• All holiday decorations should be plugged into ground-fault interrupters (GFCIs). Portable GFCIs are sold at nationwide home improvement stores. Additionally don’t overload the breakers that you are plugging into. This can lead to electrical fires.

  • Winter weather can bring mighty winds. Ensure that lights and decorations are securely anchored. Use caution when anchoring and never staple or nail these down in any way that can interfere or connect with the wiring or insulation of the lights and decorations.

  • As tempting as it is, don’t use nails to hang wreaths on the outside of your windows. A nail hole in the window frame creates a space for winter air to enter the home and decreases the efficiency of your home. Instead, try using suction cup hooks that can be purchased at craft stores like Michaels or other types of hooks that will adhere to the window and hang the decoration from the hook using a fishing line.


When In Doubt, Outsource It Out

If you have a vision, but not the ability or time to bring it to fruition reach out to a local professional. They will have the knowledge and expertise to install lights and decor without damaging the structure of your home.


At Herring Residential and Commercial, we want your home to be a sanctuary and joyous place to make memories, which means keeping it safe and damage-free through the holidays. That means that you will need to keep the integrity of your roof sound. As roofing experts, we always advise you to not use your roof when it comes to holiday decor. Instead, consider making your lawn your decoration palette instead.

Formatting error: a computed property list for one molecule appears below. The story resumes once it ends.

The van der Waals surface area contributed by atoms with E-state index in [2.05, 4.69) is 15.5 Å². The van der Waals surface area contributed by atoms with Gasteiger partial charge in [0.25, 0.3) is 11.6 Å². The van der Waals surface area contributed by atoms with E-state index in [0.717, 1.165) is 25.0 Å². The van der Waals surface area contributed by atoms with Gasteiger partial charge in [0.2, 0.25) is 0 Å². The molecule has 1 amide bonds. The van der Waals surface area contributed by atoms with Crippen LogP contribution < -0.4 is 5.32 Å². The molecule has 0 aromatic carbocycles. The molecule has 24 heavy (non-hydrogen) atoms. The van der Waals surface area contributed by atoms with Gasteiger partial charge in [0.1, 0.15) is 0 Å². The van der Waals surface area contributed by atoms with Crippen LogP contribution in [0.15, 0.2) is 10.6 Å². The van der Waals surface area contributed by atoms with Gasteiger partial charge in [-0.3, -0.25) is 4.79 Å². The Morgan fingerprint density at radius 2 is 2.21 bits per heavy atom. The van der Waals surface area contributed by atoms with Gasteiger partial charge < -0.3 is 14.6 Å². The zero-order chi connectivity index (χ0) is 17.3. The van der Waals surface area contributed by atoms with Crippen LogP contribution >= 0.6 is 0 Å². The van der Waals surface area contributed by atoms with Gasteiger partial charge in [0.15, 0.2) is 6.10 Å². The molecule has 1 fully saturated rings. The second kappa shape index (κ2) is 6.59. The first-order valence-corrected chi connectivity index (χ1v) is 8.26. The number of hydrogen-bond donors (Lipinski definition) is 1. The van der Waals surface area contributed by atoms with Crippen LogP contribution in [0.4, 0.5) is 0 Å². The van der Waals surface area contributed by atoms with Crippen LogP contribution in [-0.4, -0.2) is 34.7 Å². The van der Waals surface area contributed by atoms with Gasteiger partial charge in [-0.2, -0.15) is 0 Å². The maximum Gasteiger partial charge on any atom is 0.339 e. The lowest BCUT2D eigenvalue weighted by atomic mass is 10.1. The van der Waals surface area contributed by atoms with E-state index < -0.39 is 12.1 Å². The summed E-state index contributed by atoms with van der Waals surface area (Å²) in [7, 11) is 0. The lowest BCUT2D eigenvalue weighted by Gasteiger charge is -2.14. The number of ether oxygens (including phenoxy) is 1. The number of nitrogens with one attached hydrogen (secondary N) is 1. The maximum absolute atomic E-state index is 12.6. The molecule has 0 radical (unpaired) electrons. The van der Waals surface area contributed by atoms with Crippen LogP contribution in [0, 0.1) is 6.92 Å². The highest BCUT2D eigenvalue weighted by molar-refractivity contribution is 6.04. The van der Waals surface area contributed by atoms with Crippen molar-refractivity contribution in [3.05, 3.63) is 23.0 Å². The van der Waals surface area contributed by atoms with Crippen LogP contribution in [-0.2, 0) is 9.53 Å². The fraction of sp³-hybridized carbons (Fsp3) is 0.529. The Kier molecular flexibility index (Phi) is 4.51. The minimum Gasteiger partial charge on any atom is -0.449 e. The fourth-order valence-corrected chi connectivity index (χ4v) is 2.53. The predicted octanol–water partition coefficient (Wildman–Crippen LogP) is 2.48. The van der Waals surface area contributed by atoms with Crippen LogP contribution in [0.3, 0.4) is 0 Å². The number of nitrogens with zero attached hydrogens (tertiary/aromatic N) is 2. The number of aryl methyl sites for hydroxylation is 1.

Stage your inflatables and other holiday scenes on the lawn. This is safer in terms of installation and keeping your home damage free.


If rooftop holiday decor is a must, then be sure to not keep the jingle and jiggle out of your shingles.

  • A simple nail to secure lights may seem insignificant, but that nail hole will allow moisture to seem under the shingles and can lead to costly repairs as the winter progresses.

  • Christmas lights should never be hung from the shingles. The best way to put up rooftop lights is with plastic clips that attach to the gutters or eaves of the roof. Additionally, by avoiding nails or staples, the plastic clips will not conduct electricity.

  • Pay attention to the weight of any decorations you place on the roof. An inflatable Santa by the chimney will not cause damage due to weight, but too many pieces with added weight will add stress to the shingles and supports of the roof.

  • Always tread carefully when walking the roof for the installation of your decorations and lighting. A misstep can damage the shingles and underlayment that keeps your attic free of moisture.


Deck The Halls And Keep Dreaming Of a Lighted Christmas

Find the balance between Scrooge's decor and National Lampoon’s Christmas Vacation electrical overload. Celebrate your season with lights and all the pomp and circumstance associated with the holiday. There is after all no reason to be a Grinch. Follow the guidelines and suggestions provided here and your home roof included will fare well. However, if you are worried the damage is already done, the experts at Herring are here to help. Contact us for a roof inspection and we will assess any prior damage from holiday decor or seasonal elements. From there, we will provide you with an estimate because at Herring we provide quality service at a fair price all year.


1 view0 comments

Recent Posts

See All
bottom of page